Even when it's not actually the case. 

By Grace Elkus
Updated September 28, 2015
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This week in "ugh" news: A recent Duke University study suggests people view creative thinking as a skill more common among men than women (seriously?!).

Since previous research has shown that people tend to ascribe stereotypically masculine qualities to “creative thinkers,” these researchers hypothesized that there might be a bias in how creativity is assessed among men and women—and they were right. According to their results, men are credited with being more creative than women, even when they produce identical work. The findings were published this month in the journal Psychological Science.

The researchers created four separate studies to test their hypotheses. The first, an online study assigned to 80 participants, found that “outside the box” creativity is more strongly associated with male characteristics, such as daring, self-reliance, and competitiveness. The second, in which 169 participants rated images of a person’s work on its creativity, originality, and outside-the-box thinking, found that a male architect was considered more creative than a female, despite the fact that their creations were identical.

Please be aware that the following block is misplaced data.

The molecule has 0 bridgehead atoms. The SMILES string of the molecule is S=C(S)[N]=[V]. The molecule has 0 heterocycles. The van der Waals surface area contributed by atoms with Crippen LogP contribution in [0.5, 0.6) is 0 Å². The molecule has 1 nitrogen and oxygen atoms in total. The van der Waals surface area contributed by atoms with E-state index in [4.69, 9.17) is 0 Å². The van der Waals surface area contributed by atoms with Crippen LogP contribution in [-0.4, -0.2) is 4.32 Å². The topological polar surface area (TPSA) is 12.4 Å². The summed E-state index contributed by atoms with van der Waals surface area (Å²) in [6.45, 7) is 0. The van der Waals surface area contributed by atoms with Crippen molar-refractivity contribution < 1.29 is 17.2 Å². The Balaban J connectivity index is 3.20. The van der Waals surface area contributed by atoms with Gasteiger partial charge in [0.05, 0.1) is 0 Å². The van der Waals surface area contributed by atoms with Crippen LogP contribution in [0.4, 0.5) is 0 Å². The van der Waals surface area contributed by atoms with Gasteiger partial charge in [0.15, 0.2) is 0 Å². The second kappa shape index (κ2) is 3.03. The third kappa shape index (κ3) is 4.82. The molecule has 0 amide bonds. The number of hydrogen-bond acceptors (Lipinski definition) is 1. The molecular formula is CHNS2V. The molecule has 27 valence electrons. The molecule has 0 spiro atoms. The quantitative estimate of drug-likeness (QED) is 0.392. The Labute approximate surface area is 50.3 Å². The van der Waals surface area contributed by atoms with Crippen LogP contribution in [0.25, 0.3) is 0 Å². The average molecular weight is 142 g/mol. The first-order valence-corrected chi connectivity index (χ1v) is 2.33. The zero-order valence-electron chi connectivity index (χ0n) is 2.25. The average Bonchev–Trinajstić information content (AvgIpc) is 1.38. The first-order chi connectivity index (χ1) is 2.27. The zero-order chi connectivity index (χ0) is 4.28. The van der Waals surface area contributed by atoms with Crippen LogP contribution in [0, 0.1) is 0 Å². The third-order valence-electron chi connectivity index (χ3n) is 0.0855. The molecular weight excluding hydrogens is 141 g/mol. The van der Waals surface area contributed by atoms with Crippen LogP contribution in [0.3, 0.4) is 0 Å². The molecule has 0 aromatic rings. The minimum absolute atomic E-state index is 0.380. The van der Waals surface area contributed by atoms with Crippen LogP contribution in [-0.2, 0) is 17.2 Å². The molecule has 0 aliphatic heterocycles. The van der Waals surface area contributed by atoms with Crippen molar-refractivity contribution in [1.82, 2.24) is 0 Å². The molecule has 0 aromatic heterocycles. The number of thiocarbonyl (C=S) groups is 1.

In a third study designed to investigate gender and creativity in the real world, researchers examined performance evaluations of 134 senior-level executives—finding that female executives are considered less innovative than their male equivalents when evaluated by their supervisors.

The final study involved 125 participants reading a passage about a male or female manager whose strategic plan was portrayed as more or less risky. The male manager was perceived as more creative when he was described as risky—but not his female counterpart. People then viewed the male manager as more deserving of rewards, suggesting that gender bias might affect economic outcomes and promotions.

"In suggesting that women are less likely than men to have their creative thinking recognized, our research not only points to a unique reason why women may be passed over for corporate leadership positions, but also suggests why women remain largely absent from elite circles within creative industries," lead researcher Devon Proudfoot said in a statement.

So even though the study didn't find that men are actually more creative, the results are concerning—especially if this perception contributes to men receiving preferential treatment at work. We can think of about a million reasons—and incredibly creative women—that disprove this bias. Every month in Real Simple, for instance, we feature entrepreneurial women, such as the CEO of Girl Scouts who teaches young girls about leadership. Plus, our sister brands publish annual lists of the most powerful and innovative women of our time.